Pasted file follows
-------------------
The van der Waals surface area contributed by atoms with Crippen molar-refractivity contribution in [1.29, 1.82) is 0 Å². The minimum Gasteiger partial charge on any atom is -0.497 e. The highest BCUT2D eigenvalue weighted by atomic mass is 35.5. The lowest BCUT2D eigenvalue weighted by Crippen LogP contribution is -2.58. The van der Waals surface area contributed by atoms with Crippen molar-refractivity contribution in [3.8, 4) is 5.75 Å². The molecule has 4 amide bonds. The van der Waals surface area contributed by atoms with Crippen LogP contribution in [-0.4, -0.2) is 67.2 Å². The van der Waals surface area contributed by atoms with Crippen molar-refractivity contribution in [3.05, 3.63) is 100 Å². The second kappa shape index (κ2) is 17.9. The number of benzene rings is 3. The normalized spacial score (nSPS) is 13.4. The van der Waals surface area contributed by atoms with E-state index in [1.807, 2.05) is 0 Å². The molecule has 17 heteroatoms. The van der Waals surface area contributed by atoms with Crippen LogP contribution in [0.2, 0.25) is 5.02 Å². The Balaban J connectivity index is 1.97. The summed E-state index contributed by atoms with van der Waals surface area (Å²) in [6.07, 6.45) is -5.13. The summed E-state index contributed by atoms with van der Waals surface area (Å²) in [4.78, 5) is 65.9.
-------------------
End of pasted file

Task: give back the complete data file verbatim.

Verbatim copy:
The van der Waals surface area contributed by atoms with Crippen molar-refractivity contribution in [1.29, 1.82) is 0 Å². The minimum Gasteiger partial charge on any atom is -0.497 e. The highest BCUT2D eigenvalue weighted by atomic mass is 35.5. The lowest BCUT2D eigenvalue weighted by Crippen LogP contribution is -2.58. The van der Waals surface area contributed by atoms with Crippen molar-refractivity contribution in [3.8, 4) is 5.75 Å². The molecule has 4 amide bonds. The van der Waals surface area contributed by atoms with Crippen LogP contribution in [-0.4, -0.2) is 67.2 Å². The van der Waals surface area contributed by atoms with Crippen molar-refractivity contribution in [3.05, 3.63) is 100 Å². The second kappa shape index (κ2) is 17.9. The number of benzene rings is 3. The normalized spacial score (nSPS) is 13.4. The van der Waals surface area contributed by atoms with E-state index in [1.807, 2.05) is 0 Å². The molecule has 17 heteroatoms. The van der Waals surface area contributed by atoms with Crippen LogP contribution in [0.2, 0.25) is 5.02 Å². The Balaban J connectivity index is 1.97. The summed E-state index contributed by atoms with van der Waals surface area (Å²) in [6.07, 6.45) is -5.13. The summed E-state index contributed by atoms with van der Waals surface area (Å²) in [4.78, 5) is 65.9.